The Federal Reserve has been warning for months that the extremely loose monetary regime due to its epidemic is visible. The virus was still standing, recovery was extremely fragile, uncertainty reigned.
On Wednesday, on the horizon, suddenly appeared the moment when the Fed could begin to stop support.
Ay ա Powell և his US Federal Reserve officials adopted a much more optimistic view of America’s return – և then laid the groundwork for tighter policy,
Not only did the Fed begin negotiations to cut its $ 120 billion-a-month asset purchase plan, but US Federal Reserve officials’ economic forecasts show that most now expect a two-tier interest rate hike in 2023, a year ahead of just three forecasts. months ago.
“There’s been a sharp shift in the Fed’s approach to managing recovery here,” said Tim Duy, an economist at SGH Macro Advisors and the University of Oregon. “The weight of evidence that the economy is recovering faster than expected, more inflationary pressures than expected, finally broke the Fed’s unpleasant stance.”
During his press conference, Powell tried to explain the changing views among his colleagues. “Many of the participants are more comfortable with meeting the economic conditions in the committee’s leading guidelines sooner than expected. And that would be a welcome development. “
According to Fed forecasts, Fed officials predict that the US economy will grow by 7% this year and by 3.3% in 2022, and the unemployment rate will fall to 5.8% from 5.8 at the end of next year. cents in May. But they are faithful to their view that the economy will not overheat. Major inflation will rise to 3% this year, but will fall to 2.1% in 2022 և 2023, a scenario the Fed will see with a full recovery.
The outcry from the Biden administration caused outrage, which it described as evidence that its economic policies, including the fiscal stimulus, were working. “It is a reaffirmation of the effort to be bold, to be resolute, to act on a large scale,” a White House official told the Financial Times.
But some investors were uncertain.
“The big picture here is that this is the beginning of a transition from a truly accommodative monetary policy to one that will be a less accommodative monetary policy,” said Michael Collins, senior portfolio manager at PGIM Fixed Income. “We will start reducing, then there will be some interest rates, I think the market is having a hard time adjusting to that. It will lead to a little more instability. “
The shift in the Fed’s so-called point interest rate forecasts is certainly shocked $ 21tn government bond market. Treasuries of all repayment terms were sharply sold after the issue, leading to an increase in profitability.
The 10-year benchmark yield rose 0.08 percentage points to 1.55% before adjusting for some of those losses on Thursday. The five-year banknote sold about 0.12 percentage points higher at 0.895 percent, and has since recovered little space.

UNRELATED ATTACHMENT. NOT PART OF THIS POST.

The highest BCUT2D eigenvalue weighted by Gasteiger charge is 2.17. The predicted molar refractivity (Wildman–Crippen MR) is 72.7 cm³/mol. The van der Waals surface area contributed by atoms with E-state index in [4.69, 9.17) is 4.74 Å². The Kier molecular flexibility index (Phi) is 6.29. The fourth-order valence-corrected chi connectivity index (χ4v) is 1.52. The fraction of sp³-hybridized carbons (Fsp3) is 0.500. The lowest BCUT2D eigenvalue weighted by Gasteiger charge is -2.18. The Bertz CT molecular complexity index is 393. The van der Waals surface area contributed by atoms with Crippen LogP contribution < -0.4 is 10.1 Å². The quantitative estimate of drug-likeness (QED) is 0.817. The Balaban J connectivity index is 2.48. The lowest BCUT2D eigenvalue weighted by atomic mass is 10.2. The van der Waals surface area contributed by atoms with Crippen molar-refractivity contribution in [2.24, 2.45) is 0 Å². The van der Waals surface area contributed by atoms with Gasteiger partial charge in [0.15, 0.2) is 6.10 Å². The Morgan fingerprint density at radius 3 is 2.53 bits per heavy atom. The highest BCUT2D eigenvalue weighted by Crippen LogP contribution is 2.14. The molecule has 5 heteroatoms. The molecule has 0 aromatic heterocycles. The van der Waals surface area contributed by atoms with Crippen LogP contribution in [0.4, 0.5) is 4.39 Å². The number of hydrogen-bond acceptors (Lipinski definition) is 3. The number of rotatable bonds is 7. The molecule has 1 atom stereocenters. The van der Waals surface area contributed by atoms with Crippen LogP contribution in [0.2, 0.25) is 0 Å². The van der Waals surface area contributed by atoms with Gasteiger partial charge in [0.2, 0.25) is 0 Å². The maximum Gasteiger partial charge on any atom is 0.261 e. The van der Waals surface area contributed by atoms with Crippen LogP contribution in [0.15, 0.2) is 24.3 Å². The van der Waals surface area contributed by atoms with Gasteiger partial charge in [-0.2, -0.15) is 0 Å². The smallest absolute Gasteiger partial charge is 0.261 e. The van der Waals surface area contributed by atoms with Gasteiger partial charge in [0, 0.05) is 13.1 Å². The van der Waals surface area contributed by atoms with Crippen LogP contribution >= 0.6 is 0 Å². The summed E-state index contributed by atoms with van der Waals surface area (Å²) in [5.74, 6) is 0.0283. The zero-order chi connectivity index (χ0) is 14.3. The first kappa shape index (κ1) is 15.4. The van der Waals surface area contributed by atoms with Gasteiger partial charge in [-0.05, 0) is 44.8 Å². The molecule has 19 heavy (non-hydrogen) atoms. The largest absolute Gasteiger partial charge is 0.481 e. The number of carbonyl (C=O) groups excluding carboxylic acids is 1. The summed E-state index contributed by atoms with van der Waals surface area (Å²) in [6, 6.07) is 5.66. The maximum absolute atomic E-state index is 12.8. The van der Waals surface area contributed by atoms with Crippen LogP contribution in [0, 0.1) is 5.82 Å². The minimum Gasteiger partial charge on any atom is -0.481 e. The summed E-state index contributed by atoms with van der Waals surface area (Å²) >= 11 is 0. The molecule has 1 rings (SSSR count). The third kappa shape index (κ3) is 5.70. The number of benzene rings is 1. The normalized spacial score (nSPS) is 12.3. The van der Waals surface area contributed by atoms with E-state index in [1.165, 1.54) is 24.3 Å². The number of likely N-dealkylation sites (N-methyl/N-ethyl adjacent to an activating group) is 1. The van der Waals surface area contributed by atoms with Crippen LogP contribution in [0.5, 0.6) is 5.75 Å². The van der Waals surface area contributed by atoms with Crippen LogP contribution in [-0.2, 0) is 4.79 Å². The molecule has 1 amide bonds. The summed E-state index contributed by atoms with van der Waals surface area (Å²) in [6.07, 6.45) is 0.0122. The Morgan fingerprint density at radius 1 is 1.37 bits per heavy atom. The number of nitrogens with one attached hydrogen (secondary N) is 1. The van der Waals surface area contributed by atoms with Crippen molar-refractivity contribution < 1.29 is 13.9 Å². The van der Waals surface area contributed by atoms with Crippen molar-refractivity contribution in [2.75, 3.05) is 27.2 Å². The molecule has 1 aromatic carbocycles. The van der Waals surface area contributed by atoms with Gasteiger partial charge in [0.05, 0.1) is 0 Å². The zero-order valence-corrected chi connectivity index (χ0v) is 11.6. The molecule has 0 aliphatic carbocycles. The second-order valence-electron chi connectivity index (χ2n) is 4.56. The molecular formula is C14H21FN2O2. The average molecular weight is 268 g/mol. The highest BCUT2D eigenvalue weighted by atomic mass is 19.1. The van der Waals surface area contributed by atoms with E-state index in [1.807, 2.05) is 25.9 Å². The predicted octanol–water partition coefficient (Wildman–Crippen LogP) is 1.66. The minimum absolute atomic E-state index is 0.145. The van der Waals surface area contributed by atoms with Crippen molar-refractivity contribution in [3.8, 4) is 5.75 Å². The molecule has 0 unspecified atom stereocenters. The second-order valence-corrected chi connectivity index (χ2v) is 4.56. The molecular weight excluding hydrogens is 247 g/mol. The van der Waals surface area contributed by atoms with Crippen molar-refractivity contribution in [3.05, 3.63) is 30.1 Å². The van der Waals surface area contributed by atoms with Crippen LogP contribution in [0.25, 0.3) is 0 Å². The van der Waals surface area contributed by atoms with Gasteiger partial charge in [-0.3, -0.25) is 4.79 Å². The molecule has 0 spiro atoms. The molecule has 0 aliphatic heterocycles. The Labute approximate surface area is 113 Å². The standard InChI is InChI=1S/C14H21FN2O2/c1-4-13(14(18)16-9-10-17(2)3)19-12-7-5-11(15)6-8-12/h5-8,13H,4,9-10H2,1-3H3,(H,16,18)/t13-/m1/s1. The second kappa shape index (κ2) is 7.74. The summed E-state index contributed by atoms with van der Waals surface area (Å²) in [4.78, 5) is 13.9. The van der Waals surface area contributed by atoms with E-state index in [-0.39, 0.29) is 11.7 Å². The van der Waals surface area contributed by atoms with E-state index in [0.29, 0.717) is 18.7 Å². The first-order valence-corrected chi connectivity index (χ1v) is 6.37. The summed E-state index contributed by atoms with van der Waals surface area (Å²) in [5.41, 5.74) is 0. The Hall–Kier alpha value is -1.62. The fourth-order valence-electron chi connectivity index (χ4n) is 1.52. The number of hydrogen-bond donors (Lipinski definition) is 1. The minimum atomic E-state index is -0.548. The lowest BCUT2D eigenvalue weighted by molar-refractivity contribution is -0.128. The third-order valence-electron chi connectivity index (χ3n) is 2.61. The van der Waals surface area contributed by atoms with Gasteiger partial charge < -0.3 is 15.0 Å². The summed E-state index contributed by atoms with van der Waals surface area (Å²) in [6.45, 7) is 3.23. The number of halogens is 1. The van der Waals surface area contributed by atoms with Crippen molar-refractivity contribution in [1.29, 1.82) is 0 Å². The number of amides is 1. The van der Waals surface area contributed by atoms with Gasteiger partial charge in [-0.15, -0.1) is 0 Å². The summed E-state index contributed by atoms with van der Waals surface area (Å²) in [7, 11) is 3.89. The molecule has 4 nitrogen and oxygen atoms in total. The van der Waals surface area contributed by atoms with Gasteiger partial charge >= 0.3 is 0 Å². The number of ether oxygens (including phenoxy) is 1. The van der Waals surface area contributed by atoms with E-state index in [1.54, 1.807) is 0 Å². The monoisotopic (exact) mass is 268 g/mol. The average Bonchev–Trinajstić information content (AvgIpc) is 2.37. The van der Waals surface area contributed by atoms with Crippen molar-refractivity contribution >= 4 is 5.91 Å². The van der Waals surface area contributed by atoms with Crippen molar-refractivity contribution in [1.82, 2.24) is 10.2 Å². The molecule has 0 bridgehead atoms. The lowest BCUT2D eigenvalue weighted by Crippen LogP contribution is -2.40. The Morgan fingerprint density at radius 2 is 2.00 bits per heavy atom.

The yield on the two-year banknote, which is even more sensitive to the Federation’s interest rate growth schedule, has fluctuated slightly this year and jumped to around 0.2 percent.
The Fed’s indication that there could be two interest rate hikes on the cards in 2023 was “surprising,” said Michael Stritch, chief investment officer at BMO Wealth Management, although some market expectations had already suggested such a change.
“One would be enough. “Both are exclamations,” Stritch said, noting that the number of Fed officials taking action next year was already higher than in March, even if they were still a minority.
“It simply came to our notice then. “It is impossible to imagine that a 2022 rate hike could play out.”
He was also surprised by Roberto Perley of Cornerstone Macro, who said that Federold “blinked” by turning his back on his vow to change policy only based on clear economic improvements.
“One step would not surprise us much, but two are really a big step for a commission that has so far stubbornly backed down on its new framework, deliberately not wanting to anticipate changes in forecasts,” Perley wrote in a note.
During the press conference, Powell tried to find out the ideas about the schedule with the rapid pace of dram tightening. Saying that the point chart should be taken with a “grain of salt”, there are still risks from the virus և any political change to happen step by step.
The Fed has promised to continue buying securities secured by Treasury և agencies at a rate of $ 120 billion a month until it sees “significant further progress” toward its goal of a more comprehensive recovery. Only later would it raise interest rates after certain economic milestones.
“The focus of the committee is on the current state of the economy, but in terms of our tools, it refers to the purchase of assets that we are thinking about. Upgrade: [in interest rates] “It’s good for the future,” Powell said. “It’s great to see progress, but I would not have declared victory once.”
A change of position may help to dispel some economists’ criticism that the FD is taking a risk behind the curve in policy-making, which may mean it will have to brake in the future.
“If the Fed sat here and said there was nothing to see here, we would not worry at all. [about inflation]”I think their credibility is starting to be called into question,” said Lisa Hornby, asset manager at Schroeders, a US multi-apartment fixed income firm.
“We can not continue to live in a world where the Fed has zero interest rates և $ 120 billion goes [government] monthly securities, և we have a very strong growth prospect. “